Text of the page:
2. Don’t ask customers what they want. Measure what they do. Try to learn how people solve the problem currently. There may be good solutions already available. To create a better solution, it is necessary to understand current solutions. This also provides guidance on what people are willing to buy.
  3. Stick to a script. Ask the same questions to everyone so you can record the answer differences. Begin by asking broad questions, then become more specific as you proceed.
  4. Cast a wide net initially. When seeking interview prospects, start with people that you know to test your questions and approach. Then interview your target customers to learn how that audience thinks. You’ll also get a sense of how widespread the problem is.
  5. Document and review results. Immediately after the interview, transcribe responses while they are still fresh in your mind. As you interview more people, review the accumulated totals for each question to understand what you learned; you may need to revise some questions and conduct further interviews based on what you learned.

Customer interviewing is important throughout the Build-Measure-Feedback loop. Once you’ve analyzed the findings of your initial interviews and developed some draft solutions, circle back for a second conversation with your interview subjects to confirm that your idea solves their problem. Engaging in this cyclical process will inform the development of a low-cost proof of concept that you’ll use to establish people’s value proposition. (Our blog post on the minimum viable product describes this process in detail.)

Here are some titles available at Naperville Public Library that outline the lean startup and scale up process, including conducting prospective customer interviews. The concepts mentioned in this post are based on these books.

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The Lean Startup by Eric Ries

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The Startup Checklist: 25 Steps to a Scalable, High-Growth Business by David S. Rose

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Running Lean: Iterate from Plan A to a Plan That Works by Ash Maurya

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Scaling Lean: Mastering the Key Metrics for Startup Growth by Ash Maurya

For more on this and other topics, consider registering for the NaperLaunch Academy Workshop series. In addition, business librarians, NaperLaunch coaches, and SCORE mentors are available for one-to-one mentoring sessions.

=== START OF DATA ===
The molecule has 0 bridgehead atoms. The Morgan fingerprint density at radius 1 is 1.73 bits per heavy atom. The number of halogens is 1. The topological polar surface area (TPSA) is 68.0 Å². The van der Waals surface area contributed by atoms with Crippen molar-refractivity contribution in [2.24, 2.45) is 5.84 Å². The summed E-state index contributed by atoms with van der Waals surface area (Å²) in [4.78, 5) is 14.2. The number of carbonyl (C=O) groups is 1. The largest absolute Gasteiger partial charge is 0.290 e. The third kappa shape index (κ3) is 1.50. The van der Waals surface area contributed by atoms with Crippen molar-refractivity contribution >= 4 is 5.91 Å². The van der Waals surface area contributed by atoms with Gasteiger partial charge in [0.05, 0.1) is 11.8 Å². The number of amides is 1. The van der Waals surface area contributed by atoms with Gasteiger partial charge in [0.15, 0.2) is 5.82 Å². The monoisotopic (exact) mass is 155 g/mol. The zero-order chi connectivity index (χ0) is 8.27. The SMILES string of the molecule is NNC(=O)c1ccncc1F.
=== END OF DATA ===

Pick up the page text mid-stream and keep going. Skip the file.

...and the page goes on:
Tuesday, May 4, 2021 - 10:15

Startup Basics: Cash Management

When starting a new business, it’s important to establish good cash management practices. A business doesn’t need to be generating revenue to open a bank account. In fact, it should be one of the first things a business owner does, even before they start selling products or services.

Opening bank and credit accounts on behalf of the business allow owners to keep business funds separate from personal funds. These accounts also allow business owners to easily keep track of expenses, manage employee pay, convey finances to investors, receive and deposit payments, and budget more accurately.

A business checking account should be used only for the business, never for personal expenses. It is also the account where payments from customers or clients are deposited; funds from this account are then used to pay for business expenses.

Like the business checking account, the business credit card should be used exclusively to pay business expenses. Credit card accounts can help a business make large startup purchases and help establish a credit history for the business. Many business accounts also come with a line of credit that can be used in the event of an emergency or for purchases such as equipment. Ideally, the gross revenue from the business’s sales will be used to pay off the credit card balance at or close to the beginning of each credit card billing cycle.

A business’s bank accounts form the foundation of its accounting system. The checking and credit card account statements can be used to prepare financial statements and tax returns.

While some business owners open a business account at the same bank they use for their personal accounts, rates, fees, and options may vary among banks. It’s a good idea to shop around and consider factors such as introductory offers, interest rates, and fees for transactions, early terminations, and minimum account balances.

Opening an account requires the following documents and information: the business’s federal Employer Identification Number (EIN), organization documents (eg, articles of incorporation or organization), and business license. Some banks may require additional documents. For more information about bookkeeping and accounting, as well as other aspects of business operations for new startups, visit our BizVids Tutorials or register for a NaperLaunch Academy workshop. NaperLaunch coaches and SCORE mentors are also available to provide one-on-one virtual assistance.

Monday, April 26, 2021 - 13:30